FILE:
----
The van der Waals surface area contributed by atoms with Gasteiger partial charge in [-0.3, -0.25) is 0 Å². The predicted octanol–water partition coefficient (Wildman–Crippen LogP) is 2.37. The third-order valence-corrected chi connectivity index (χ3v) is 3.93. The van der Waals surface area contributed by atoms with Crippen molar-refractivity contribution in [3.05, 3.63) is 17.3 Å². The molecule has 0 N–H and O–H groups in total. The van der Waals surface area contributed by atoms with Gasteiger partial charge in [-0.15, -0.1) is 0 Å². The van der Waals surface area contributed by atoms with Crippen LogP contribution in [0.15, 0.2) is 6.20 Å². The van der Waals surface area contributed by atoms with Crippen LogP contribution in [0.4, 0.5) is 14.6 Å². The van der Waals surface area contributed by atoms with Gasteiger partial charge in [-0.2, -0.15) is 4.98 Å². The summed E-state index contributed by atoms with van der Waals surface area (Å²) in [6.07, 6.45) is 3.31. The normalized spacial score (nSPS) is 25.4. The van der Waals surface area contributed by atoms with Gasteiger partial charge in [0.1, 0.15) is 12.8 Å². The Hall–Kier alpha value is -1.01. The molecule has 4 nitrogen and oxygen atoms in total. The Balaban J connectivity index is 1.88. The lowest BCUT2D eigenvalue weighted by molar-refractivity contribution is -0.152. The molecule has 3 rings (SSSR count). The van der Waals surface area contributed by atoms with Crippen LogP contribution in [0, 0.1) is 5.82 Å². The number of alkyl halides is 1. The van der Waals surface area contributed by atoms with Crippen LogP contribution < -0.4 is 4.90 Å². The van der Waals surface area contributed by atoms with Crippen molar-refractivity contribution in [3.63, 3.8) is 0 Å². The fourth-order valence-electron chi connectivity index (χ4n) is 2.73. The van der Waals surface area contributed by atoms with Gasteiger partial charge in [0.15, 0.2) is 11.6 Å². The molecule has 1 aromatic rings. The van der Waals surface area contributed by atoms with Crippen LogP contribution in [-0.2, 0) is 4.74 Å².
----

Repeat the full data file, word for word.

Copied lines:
The van der Waals surface area contributed by atoms with Gasteiger partial charge in [-0.3, -0.25) is 0 Å². The predicted octanol–water partition coefficient (Wildman–Crippen LogP) is 2.37. The third-order valence-corrected chi connectivity index (χ3v) is 3.93. The van der Waals surface area contributed by atoms with Crippen molar-refractivity contribution in [3.05, 3.63) is 17.3 Å². The molecule has 0 N–H and O–H groups in total. The van der Waals surface area contributed by atoms with Gasteiger partial charge in [-0.15, -0.1) is 0 Å². The van der Waals surface area contributed by atoms with Crippen LogP contribution in [0.15, 0.2) is 6.20 Å². The van der Waals surface area contributed by atoms with Crippen LogP contribution in [0.4, 0.5) is 14.6 Å². The van der Waals surface area contributed by atoms with Gasteiger partial charge in [-0.2, -0.15) is 4.98 Å². The summed E-state index contributed by atoms with van der Waals surface area (Å²) in [6.07, 6.45) is 3.31. The normalized spacial score (nSPS) is 25.4. The van der Waals surface area contributed by atoms with Gasteiger partial charge in [0.1, 0.15) is 12.8 Å². The Hall–Kier alpha value is -1.01. The molecule has 4 nitrogen and oxygen atoms in total. The Balaban J connectivity index is 1.88. The lowest BCUT2D eigenvalue weighted by molar-refractivity contribution is -0.152. The molecule has 3 rings (SSSR count). The van der Waals surface area contributed by atoms with Crippen LogP contribution in [0, 0.1) is 5.82 Å². The number of alkyl halides is 1. The van der Waals surface area contributed by atoms with Crippen LogP contribution < -0.4 is 4.90 Å². The van der Waals surface area contributed by atoms with Crippen molar-refractivity contribution in [3.63, 3.8) is 0 Å². The fourth-order valence-electron chi connectivity index (χ4n) is 2.73. The van der Waals surface area contributed by atoms with Gasteiger partial charge in [0.15, 0.2) is 11.6 Å². The molecule has 1 aromatic rings. The van der Waals surface area contributed by atoms with Crippen LogP contribution in [-0.2, 0) is 4.74 Å².